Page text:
- Pump out the pond water and remove the pond sludge.
- Cut the reeds and any other unwanted plants just above the ground or water surface and dispose of the plant parts.
- Carefully excavate all roots in the shore area.
- Remove roots, plant parts, and stones around the pond.
- Carefully separate any remaining roots from the liner.
- Thoroughly clean the liner.
- Check the liner carefully for any damage.
- Repair any potential damage.
- Replant the desired plants and refill the pond.
- Reinstall the pond technology and arrange the decoration.
If nothing else works: Have the reeds removed by a professional
If you can’t remove the reeds yourself because they have spread too much, only a professional can help. Hire a company to carefully remove the reeds, but be prepared for a substantial cost. Depending on your pond’s size and the extent of the reeds, the company can remove the reeds by hand using the appropriate tools or even with a digger. The cost depends on the labor time, the equipment used, and the region. It’s a good idea to get multiple quotes to ensure you’re not overpaying while getting rid of the reeds for good. The company will also handle the disposal of the reeds.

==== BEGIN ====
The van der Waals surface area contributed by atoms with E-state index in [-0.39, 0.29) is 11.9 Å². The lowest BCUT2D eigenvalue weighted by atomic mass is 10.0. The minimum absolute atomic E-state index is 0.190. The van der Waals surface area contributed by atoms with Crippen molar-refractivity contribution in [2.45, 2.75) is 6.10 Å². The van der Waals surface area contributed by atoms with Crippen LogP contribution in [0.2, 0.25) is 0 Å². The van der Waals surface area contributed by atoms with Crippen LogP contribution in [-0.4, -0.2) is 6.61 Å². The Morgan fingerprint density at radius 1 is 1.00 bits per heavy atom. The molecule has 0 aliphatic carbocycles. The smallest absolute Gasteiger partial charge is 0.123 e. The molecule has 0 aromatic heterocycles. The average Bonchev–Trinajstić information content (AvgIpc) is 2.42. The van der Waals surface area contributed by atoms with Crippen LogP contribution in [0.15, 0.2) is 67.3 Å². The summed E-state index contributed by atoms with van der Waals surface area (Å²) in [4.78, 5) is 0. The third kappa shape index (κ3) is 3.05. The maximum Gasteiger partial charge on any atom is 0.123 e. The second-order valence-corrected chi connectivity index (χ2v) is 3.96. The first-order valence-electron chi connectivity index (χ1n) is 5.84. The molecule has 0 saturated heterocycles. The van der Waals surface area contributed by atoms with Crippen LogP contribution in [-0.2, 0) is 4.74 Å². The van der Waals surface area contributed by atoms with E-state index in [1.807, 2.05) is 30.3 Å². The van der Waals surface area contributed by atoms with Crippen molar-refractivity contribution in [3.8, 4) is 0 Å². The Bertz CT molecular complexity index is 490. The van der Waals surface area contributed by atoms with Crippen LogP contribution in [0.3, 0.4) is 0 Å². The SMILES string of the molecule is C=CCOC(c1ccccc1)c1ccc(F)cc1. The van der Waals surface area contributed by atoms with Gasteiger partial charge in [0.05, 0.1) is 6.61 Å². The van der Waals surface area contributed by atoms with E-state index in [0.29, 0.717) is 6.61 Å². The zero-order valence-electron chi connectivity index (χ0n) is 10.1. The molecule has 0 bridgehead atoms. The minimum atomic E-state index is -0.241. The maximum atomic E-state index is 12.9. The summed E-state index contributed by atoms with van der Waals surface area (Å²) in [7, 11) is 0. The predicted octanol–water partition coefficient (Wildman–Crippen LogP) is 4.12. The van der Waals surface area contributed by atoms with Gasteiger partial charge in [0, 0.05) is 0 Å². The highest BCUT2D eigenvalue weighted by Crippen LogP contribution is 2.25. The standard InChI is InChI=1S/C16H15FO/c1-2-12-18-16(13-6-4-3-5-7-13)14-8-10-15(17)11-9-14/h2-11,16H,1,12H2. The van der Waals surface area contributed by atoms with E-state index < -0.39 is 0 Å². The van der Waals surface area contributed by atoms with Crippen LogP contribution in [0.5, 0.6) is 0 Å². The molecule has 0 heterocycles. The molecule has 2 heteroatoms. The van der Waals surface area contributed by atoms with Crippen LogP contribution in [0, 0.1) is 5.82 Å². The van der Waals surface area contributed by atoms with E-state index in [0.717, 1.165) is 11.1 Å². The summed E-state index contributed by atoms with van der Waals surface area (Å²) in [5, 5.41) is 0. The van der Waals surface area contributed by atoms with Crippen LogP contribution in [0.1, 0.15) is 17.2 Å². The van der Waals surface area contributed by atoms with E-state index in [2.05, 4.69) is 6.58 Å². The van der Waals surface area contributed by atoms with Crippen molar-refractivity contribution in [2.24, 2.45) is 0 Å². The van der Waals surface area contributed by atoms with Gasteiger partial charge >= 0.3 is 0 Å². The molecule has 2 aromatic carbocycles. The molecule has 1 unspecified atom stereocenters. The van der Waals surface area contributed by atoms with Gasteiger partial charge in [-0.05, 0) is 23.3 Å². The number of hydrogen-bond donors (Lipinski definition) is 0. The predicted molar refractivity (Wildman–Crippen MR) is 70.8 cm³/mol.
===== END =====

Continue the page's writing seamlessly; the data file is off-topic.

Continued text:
Reeds can become a nuisance in your garden pond and garden when they have spread significantly. Using a screw hook and a sturdy wooden handle, you can only remove small amounts. Digging them out is more effective but considerably more demanding. Ensure you remove all roots to prevent re-growth. An easier approach is to regularly mow down the reeds with a lawnmower, but it requires patience. Eventually, the reeds will give in. Pond cleaning, where you remove the reeds, can also be useful. If you can’t do it yourself anymore, hire a company to remove the reeds with specialized tools or a digger.”